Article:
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"off duty" 1970 - 1997 - eine Werbezeitung für's US Militär

Die in diesem amerikanischen (Freizeit-) Shopping-Magazin angeprie- senen Produkte waren auschließlich amerikanischen und kanadischen Militärangehörigen ausserhalb der USA zugänglich - also zu kaufen - vor allem zu ganz ungewöhnlich (verblüffend) niedrigen US $ Military-Preisen. Zu der einführenden "off duty" Seite geht es hier lang.

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Die Plattenspieler und Abtaster zum Ende 1974

Aus dem Jahr 1973 fehlt uns leider der Vergleich, weil die  Ausgabe 12 (Dezember) nicht in dem erhaltenen Redaktions-Paket enthalten war. So bleibt der Vergleich mit 1972. Auffällig ist hier in 1974, daß im Gegensatz zu den Receivern und Verstärkern doch noch ein paar deutsche Firmen am Weltmarkt teilnehnen, das waren DUAL, PE und ELAC.

Weiterhin auffällig ist das Überangebot der Japaner. Firmen, die nie etwas mit Plattenspielern zu tun hatten, haben aufeinmal welche im Angebot. Daß ein Teil davon in der deutschen Hifi-Stereophonie verrissen wurde, spielte hier in der off-duty Werbezeitung keine Rolle.

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Keep Your Record Sound

Turntables, compact systems and pickup cartridges - they're all here - By STEVEN RAUTENBERG and STEVEN LOWE - Off Duty / Europe / December 1974
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Music lovers continue with nearly three decades old LP

WHILE THE DEBATE over tape format rages, most music lovers continue to rely on the familiar, nearly three decades old LP as their preferred medium for the enjoyment of music at home. Check the exchanges (gemeint sind die Plattenverkaufsläden der military Organisationen) or, better yet, the various record and tape catalogs and you quickly discover that, while anything available on tape is also on record, the reverse is most emphatically not true. If your musical taste is at all inquisitive you will find yourself increasingly dependent upon discs.

As the price of LPs continues to rise, it becomes increasingly important to own a quality turntable that will protect your record investment. A poorly designed or badly constructed record playing device will virtually chew up the vinyl grooves of your precious albums. If you plan to collect LPs for any length of time you will find that your investment in discs will far exceed the cost of your equipment. Therefore choose your turntable with considerable care; do not skimp here.

Types of turntables.

The word "turntable" is used to describe the entire field of high-fidelity record turners. Within this field the word is also used to denote those record turners which do not have the capability of changing records. Among the turntables available are completely manual ones, semi-automatic turntables which shut off automatically at the end of the record, and automatic turntables which automatically cue themselves and shut off at the end of the record. Record turners which can automatically play their way through a stack of records are called "changers."

If you require the undeniable convenience of automatic play, feel free to examine the many units falling into this category. In "the good old days" audiophiles tended to look with disdain upon anything
lessthan a two-ton manual turntable.Things have changed considerably however, thanks to the increasingly critical standards required for successful stereo and quadraphonic listening. Today's automatic turntables can often exceed the performance specs touted by manufacturers of manual units only a few years ago.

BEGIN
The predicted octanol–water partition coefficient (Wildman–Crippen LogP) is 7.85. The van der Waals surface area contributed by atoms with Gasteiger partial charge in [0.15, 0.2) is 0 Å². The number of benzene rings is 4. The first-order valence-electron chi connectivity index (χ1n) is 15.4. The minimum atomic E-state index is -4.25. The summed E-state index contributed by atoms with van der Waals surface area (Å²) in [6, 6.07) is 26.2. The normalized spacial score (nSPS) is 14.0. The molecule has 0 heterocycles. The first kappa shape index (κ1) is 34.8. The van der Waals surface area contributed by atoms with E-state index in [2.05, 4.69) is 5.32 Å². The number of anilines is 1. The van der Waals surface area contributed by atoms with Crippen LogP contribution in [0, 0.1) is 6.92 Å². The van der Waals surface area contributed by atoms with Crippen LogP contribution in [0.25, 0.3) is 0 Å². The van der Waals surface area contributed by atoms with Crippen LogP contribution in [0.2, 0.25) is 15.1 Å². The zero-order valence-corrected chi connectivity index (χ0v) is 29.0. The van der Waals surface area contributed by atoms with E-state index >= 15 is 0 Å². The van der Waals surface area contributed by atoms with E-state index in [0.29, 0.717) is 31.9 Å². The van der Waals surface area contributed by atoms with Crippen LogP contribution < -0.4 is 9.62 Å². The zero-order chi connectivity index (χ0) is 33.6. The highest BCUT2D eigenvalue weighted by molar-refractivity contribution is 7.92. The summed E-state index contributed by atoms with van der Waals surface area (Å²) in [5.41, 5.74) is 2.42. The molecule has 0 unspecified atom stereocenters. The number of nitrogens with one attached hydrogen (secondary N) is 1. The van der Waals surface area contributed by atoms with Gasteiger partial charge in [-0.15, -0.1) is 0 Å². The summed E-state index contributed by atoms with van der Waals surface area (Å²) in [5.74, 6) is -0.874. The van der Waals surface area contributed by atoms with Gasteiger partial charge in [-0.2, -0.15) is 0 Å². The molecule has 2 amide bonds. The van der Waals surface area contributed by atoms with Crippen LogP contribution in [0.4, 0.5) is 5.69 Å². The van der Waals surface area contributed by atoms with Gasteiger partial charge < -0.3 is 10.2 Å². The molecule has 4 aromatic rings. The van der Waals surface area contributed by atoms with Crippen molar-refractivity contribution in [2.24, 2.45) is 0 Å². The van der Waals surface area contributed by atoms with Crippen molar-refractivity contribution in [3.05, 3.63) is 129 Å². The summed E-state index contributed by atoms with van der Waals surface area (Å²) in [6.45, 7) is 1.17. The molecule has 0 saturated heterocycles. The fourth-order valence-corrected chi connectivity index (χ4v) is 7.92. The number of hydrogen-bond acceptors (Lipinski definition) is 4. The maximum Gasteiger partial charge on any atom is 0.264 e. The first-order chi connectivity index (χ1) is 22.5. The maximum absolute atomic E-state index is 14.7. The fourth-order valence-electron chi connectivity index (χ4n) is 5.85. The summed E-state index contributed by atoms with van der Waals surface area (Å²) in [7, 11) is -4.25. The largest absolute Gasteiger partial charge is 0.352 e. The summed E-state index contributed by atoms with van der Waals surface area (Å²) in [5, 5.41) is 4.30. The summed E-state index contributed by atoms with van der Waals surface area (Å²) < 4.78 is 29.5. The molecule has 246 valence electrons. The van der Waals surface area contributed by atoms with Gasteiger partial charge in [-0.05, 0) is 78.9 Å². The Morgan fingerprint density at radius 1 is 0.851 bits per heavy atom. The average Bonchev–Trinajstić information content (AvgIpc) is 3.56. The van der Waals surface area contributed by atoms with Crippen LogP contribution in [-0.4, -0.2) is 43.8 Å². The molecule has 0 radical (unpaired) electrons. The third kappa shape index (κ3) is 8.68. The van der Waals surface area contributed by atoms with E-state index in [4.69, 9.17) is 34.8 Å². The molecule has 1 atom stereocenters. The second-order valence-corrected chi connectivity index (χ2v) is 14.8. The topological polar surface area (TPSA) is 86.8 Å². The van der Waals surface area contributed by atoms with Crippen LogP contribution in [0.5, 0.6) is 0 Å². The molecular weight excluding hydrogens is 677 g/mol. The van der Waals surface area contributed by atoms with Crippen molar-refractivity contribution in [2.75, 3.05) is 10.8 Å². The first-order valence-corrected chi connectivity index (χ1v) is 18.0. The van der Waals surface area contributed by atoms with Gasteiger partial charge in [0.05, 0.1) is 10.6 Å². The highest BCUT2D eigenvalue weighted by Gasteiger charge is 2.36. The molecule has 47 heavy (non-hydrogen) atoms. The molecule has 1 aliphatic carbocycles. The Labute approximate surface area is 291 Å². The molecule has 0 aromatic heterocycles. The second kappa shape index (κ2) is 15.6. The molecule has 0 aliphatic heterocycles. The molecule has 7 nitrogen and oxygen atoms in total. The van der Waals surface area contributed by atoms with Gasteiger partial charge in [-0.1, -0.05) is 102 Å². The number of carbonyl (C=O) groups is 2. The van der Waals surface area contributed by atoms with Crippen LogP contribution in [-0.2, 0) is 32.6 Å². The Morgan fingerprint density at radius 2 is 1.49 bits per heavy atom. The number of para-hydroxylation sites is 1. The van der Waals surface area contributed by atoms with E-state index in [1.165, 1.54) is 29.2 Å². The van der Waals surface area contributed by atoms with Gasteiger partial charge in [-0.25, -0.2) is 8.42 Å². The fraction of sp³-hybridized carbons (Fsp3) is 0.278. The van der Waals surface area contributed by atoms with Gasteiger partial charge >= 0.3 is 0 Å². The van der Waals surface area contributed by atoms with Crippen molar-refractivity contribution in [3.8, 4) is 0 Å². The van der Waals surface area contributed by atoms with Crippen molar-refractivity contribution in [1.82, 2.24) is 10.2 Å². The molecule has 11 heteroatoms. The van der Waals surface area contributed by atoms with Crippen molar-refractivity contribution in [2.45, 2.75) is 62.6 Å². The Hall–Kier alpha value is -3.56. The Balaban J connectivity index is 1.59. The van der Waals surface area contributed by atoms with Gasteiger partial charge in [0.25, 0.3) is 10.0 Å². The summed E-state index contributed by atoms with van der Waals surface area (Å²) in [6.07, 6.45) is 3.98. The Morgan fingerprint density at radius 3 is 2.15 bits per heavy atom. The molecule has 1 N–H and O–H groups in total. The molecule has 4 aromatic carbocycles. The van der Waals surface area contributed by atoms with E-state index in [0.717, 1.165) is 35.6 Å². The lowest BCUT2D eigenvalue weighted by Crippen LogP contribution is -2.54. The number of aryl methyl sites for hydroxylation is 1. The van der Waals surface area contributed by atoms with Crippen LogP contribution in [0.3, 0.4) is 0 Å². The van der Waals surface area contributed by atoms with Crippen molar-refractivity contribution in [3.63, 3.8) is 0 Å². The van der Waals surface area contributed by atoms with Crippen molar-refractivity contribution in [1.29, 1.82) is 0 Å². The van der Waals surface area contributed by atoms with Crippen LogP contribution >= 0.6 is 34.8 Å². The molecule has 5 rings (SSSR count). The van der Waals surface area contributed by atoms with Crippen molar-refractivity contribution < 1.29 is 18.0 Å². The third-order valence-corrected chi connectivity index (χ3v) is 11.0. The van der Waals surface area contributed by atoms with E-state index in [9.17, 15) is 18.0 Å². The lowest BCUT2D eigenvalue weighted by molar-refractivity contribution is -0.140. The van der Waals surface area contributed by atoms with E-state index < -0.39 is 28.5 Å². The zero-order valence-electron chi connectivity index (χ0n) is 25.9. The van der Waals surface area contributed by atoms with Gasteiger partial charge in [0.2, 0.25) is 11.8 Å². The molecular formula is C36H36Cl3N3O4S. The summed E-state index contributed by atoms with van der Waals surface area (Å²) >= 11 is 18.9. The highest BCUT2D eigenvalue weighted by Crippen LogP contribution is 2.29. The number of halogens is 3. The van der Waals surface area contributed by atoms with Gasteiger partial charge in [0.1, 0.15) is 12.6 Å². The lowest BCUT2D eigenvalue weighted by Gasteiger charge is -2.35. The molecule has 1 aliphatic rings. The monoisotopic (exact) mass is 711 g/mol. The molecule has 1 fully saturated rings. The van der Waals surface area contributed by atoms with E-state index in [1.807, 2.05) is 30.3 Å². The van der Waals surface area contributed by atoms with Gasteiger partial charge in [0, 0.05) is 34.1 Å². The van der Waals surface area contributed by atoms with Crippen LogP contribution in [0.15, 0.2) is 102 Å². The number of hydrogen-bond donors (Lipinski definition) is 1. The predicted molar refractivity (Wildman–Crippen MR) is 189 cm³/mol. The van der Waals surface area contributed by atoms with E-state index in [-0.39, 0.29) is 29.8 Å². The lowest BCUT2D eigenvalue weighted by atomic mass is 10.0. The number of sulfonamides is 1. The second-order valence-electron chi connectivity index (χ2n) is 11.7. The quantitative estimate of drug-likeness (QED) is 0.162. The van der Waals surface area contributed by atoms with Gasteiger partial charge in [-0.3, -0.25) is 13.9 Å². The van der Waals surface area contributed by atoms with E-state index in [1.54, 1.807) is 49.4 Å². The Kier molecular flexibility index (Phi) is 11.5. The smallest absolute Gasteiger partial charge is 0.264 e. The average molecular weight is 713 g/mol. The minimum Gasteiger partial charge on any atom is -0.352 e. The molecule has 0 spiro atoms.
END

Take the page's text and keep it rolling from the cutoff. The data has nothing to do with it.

But automation is not for everyone. Many record collectors do not stack records, and while it is true that most changers allow the option of manual play, it may seem wasteful to pay for something you're not going to use. In the last two years a growing roster of semi-automatic units has appeared; with excellent specs and the convenience of automatic shut-off, they attempt to offer the best of both worlds.

Despite the undeniable excellence of current automatic and semi-automatic design, manual turntables will continue to be a viable market item. In terms of durability and state-of-the-art performance, manual turntables still enjoy a distinct edge over more feature-laden turntables. Some manuals require the addition of separate tone arms, thereby increasing expenditure, but flexibility and user option as well.

Drive Systems.

Turntables are driven by motors, and there are currently three basic types used to keep your records spinning accurately. For many years the most commonly used have been the induction and synchronous motors. One potential problem with both types is that speed fluctuates when there is a change in line voltage or frequency. Still, virtually all turntables have employed one of these two motors for many years with generally satisfactory results.

The latest type of drive system is electronically controlled. A built-in power supply and special electronic circuit adjust turntable speed constantly for pinpoint accuracy. This kind of system offers maximum performance but the initial cost is in most cases considerably higher than that of induction or synchronous mechanisms.

There are three basic and widely used systems for transmitting power from the motor to the actual platter: idler, belt drive, and direct. Most automatics and older manuals employ the idler, and a well-designed unit can offer very satisfactory results. But over the past several years many manufacturers have tended to opt for belt driven machines because they provide better isolation between the motor and platter. The most recent method is the direct drive type which employs low speed motors and generally offers the best overall specs. As if you haven't guessed, they tend to be relatively expensive.

Turntable performance.